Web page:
$65 million in additional funding will go toward building broadband infrastructure across the state

The state’s fiscal committee approved $65 million in federal funding geared toward building out New Hampshire’s internet infrastructure.

Forty million of those dollars will focus on providing internet access to at least 15,000 households in mostly rural communities across the state, which have been historically underserved or unserved by current internet service providers. The rest will go towards a matching grant initiative for providers to build out more internet infrastructure.

The lack of stable internet across the state means New Hampshire is suffering economically, Taylor Caswell, the commissioner of the Department of Business and Economic Affairs, told the committee on Friday.

“I cannot understate the degree to which access to broadband has become a central part of the state’s economy,” Caswell said. “Making these types of investments now will pay off, literally, for decades, and put New Hampshire in a position to compete in an economy that is increasingly accessed over the Internet.”

He added that previous work to get rural parts of the state online has been slow-going.

Many New Hampshire communities are used to slow internet, but the pandemic exacerbated the need for access to high speed internet, as more people accessed their doctor’s offices, classrooms and workplaces from home.

In a letter addressed to the Fiscal Committee, town representatives and advocates from more than 10 towns in rural parts of the state say the funding is critical to allowing citizens access to those vital services.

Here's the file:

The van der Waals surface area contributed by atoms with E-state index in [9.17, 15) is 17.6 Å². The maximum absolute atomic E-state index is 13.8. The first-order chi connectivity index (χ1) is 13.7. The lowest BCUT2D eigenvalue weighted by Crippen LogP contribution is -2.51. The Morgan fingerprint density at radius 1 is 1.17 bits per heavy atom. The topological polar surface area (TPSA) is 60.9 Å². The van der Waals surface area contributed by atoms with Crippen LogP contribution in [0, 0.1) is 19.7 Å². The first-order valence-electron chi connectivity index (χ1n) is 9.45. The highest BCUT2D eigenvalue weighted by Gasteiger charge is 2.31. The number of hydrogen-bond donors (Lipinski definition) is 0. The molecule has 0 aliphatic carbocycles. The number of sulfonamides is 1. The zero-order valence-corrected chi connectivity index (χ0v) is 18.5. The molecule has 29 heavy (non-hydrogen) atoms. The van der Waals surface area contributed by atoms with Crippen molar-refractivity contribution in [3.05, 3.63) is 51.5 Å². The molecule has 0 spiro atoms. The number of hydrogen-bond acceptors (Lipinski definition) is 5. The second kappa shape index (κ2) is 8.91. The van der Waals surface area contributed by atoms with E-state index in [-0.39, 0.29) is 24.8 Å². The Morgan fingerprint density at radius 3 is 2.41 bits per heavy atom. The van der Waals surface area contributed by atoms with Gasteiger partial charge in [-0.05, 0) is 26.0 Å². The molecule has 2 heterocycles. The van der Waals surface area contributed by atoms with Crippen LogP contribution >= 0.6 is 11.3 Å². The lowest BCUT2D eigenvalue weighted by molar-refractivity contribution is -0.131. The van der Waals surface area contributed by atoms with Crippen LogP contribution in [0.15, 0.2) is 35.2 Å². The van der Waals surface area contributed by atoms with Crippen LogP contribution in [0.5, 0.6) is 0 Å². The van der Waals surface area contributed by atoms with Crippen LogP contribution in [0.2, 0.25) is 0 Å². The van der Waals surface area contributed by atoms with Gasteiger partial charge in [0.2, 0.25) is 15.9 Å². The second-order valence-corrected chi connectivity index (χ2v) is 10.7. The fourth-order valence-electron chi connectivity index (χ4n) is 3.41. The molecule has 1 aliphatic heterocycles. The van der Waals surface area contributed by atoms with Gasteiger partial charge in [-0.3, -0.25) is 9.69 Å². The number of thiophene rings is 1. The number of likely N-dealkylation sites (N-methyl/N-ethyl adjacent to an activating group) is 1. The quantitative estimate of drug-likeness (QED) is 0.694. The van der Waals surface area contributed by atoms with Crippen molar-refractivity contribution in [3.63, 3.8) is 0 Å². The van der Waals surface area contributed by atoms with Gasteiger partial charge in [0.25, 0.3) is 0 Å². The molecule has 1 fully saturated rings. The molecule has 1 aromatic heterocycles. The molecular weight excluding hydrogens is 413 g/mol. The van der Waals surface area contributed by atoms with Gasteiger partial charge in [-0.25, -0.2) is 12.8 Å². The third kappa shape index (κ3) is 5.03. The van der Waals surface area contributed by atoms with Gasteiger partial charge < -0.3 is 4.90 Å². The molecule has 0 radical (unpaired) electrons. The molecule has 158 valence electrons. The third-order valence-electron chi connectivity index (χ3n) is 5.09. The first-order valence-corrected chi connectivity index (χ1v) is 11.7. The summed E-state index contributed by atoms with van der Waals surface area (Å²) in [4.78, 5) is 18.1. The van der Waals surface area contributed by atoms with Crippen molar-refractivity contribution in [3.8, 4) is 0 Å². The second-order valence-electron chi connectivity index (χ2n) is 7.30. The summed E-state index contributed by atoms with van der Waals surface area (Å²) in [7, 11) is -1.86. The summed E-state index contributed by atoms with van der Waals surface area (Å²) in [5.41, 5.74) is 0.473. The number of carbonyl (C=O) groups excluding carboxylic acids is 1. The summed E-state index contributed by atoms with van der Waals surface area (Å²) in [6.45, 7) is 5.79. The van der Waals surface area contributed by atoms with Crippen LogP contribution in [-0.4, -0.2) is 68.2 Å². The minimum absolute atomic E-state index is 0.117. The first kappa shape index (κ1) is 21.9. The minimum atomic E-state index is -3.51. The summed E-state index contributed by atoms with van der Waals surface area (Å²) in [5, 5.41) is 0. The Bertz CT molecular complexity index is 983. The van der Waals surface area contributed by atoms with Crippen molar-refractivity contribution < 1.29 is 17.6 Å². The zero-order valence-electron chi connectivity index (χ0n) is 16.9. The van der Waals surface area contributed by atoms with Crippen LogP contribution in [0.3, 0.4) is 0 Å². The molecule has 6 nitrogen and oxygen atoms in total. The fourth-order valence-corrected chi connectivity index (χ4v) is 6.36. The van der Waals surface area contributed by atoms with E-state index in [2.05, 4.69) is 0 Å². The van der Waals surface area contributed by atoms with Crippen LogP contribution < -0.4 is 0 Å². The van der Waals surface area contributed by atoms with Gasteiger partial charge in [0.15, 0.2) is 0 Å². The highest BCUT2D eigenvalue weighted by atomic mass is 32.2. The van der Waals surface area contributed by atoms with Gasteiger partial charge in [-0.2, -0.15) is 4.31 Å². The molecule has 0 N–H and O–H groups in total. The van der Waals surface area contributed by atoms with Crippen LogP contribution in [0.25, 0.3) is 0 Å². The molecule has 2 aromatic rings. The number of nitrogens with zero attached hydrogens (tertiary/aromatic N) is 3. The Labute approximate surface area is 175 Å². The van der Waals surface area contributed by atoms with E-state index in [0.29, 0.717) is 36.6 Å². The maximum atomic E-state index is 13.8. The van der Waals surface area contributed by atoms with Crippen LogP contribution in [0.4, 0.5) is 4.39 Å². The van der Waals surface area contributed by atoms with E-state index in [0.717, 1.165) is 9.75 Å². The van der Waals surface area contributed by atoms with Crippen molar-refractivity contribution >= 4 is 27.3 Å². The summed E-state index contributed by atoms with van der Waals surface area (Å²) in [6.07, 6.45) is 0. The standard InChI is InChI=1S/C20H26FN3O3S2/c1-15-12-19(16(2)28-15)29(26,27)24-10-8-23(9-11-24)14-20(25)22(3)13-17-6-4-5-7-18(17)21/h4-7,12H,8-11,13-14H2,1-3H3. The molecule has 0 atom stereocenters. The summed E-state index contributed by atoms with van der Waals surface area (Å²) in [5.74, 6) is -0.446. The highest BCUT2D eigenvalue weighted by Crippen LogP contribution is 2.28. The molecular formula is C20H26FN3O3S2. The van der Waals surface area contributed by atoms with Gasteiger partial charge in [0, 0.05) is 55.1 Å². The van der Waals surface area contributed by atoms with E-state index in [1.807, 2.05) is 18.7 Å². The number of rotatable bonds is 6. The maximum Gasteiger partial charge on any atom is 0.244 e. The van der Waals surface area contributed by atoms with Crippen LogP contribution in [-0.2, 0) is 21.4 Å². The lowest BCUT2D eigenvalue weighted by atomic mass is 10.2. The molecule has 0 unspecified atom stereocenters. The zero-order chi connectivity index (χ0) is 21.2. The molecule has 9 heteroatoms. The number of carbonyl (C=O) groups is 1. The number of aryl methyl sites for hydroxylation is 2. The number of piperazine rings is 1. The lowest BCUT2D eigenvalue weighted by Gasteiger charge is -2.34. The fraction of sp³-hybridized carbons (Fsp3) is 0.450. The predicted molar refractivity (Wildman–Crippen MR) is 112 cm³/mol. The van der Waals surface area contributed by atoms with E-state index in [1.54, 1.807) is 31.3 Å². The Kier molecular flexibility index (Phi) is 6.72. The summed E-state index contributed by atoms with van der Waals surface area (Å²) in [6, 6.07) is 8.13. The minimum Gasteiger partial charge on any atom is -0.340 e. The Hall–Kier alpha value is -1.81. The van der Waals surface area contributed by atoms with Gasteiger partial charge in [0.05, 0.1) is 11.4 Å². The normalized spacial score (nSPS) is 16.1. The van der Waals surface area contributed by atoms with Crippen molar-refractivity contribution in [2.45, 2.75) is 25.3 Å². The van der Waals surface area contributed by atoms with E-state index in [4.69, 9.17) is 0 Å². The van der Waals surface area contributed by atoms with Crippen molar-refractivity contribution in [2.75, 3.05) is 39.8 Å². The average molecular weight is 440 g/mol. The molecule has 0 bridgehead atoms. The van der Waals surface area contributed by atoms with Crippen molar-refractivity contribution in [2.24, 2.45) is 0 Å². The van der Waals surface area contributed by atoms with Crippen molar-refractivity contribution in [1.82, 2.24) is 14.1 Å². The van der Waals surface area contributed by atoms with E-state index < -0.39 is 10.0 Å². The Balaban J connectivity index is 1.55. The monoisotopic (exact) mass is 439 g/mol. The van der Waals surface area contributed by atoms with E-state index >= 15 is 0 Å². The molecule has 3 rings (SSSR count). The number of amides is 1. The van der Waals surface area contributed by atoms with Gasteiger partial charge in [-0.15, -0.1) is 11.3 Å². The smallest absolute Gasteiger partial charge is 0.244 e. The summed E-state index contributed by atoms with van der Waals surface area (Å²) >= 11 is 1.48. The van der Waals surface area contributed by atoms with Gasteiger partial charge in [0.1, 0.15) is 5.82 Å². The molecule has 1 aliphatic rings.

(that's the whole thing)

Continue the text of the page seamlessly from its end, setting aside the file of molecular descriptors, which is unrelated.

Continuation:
Kathleen Kelley, who chairs the Broadband Committee for Randolph and represents the town in the Coos County Broadband Committee, said getting more of Coos — one of the most unserved and underserved counties in the state — is critical to reducing economic, health and educational inequities in New Hampshire.

Kelley noted that towns such as Shelburne and Jefferson indicated that there are as many as 30% percent of homes that only have internet speeds at 25 megabits per second.

“What’s most critical in my mind is access to the internet for our students,” she said. “During the pandemic, many of them had no options to participate in online learning because they had dial up in their home or no internet in their home.”

Many students still struggle to have reliable internet, as do seniors and veterans seeking tele-health care or small businesses needing broadband, Kelley said. She’s hopeful that the new proposal can turn that around.

“It’s the first investment in the North Country that’s actually bringing fiber to the homes,” Kelley said. “It’s just the beginning for the state to bring equity to these rural communities.”

The funds approved on Friday serve as the second round of funding for a $122 million program led by the U.S. Treasury to support capital projects in response to the pandemic. In June, New Hampshire was one of the first states to receive funding for increasing state-wide high-speed internet access that’s at least 100 megabits per second download speed, 100 megabits per second upload speed.

In a letter supporting the latest proposal, Gov. Chris Sununu said it would have similar impacts as a $50 million bid awarded to the New Hampshire Electric Cooperative in October, which would build out broadband to approximately 23,000 locations.

While committee members voted unanimously to pass the proposal, several also expressed hope that the state would finally begin to collect more comprehensive data maps on exactly which towns are unserved and underserved, and how fast broadband is in those locations.

“We’re still looking for maps,” said Rep. Peter Leishman of Peterborough. “We’ve asked repeatedly, how do we stand? Where are the areas that have service or no service?”

Caswell assured lawmakers that this new funding would enable towns and municipalities to make investments towards broadband, including identifying regions and locations that lack internet access.

About $1 million has gone toward mapping efforts led by the University of New Hampshire’s GRANIT mapping team.

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